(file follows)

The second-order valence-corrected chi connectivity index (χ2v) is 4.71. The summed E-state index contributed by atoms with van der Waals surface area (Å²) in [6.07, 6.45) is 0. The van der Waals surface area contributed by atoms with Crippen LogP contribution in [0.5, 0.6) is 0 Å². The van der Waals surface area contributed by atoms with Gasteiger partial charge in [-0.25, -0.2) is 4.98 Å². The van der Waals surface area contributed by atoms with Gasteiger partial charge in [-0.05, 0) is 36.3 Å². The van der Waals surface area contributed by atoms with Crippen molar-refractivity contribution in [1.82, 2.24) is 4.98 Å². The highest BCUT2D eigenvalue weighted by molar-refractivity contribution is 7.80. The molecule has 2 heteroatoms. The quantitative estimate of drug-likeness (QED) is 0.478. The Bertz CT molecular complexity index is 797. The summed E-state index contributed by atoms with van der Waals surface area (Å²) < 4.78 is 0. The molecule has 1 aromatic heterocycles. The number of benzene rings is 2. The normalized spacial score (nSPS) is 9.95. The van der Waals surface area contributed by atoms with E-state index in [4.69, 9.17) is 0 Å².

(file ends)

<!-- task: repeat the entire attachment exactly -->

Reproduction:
The second-order valence-corrected chi connectivity index (χ2v) is 4.71. The summed E-state index contributed by atoms with van der Waals surface area (Å²) in [6.07, 6.45) is 0. The van der Waals surface area contributed by atoms with Crippen LogP contribution in [0.5, 0.6) is 0 Å². The van der Waals surface area contributed by atoms with Gasteiger partial charge in [-0.25, -0.2) is 4.98 Å². The van der Waals surface area contributed by atoms with Gasteiger partial charge in [-0.05, 0) is 36.3 Å². The van der Waals surface area contributed by atoms with Crippen molar-refractivity contribution in [1.82, 2.24) is 4.98 Å². The highest BCUT2D eigenvalue weighted by molar-refractivity contribution is 7.80. The molecule has 2 heteroatoms. The quantitative estimate of drug-likeness (QED) is 0.478. The Bertz CT molecular complexity index is 797. The summed E-state index contributed by atoms with van der Waals surface area (Å²) < 4.78 is 0. The molecule has 1 aromatic heterocycles. The number of benzene rings is 2. The normalized spacial score (nSPS) is 9.95. The van der Waals surface area contributed by atoms with E-state index in [4.69, 9.17) is 0 Å².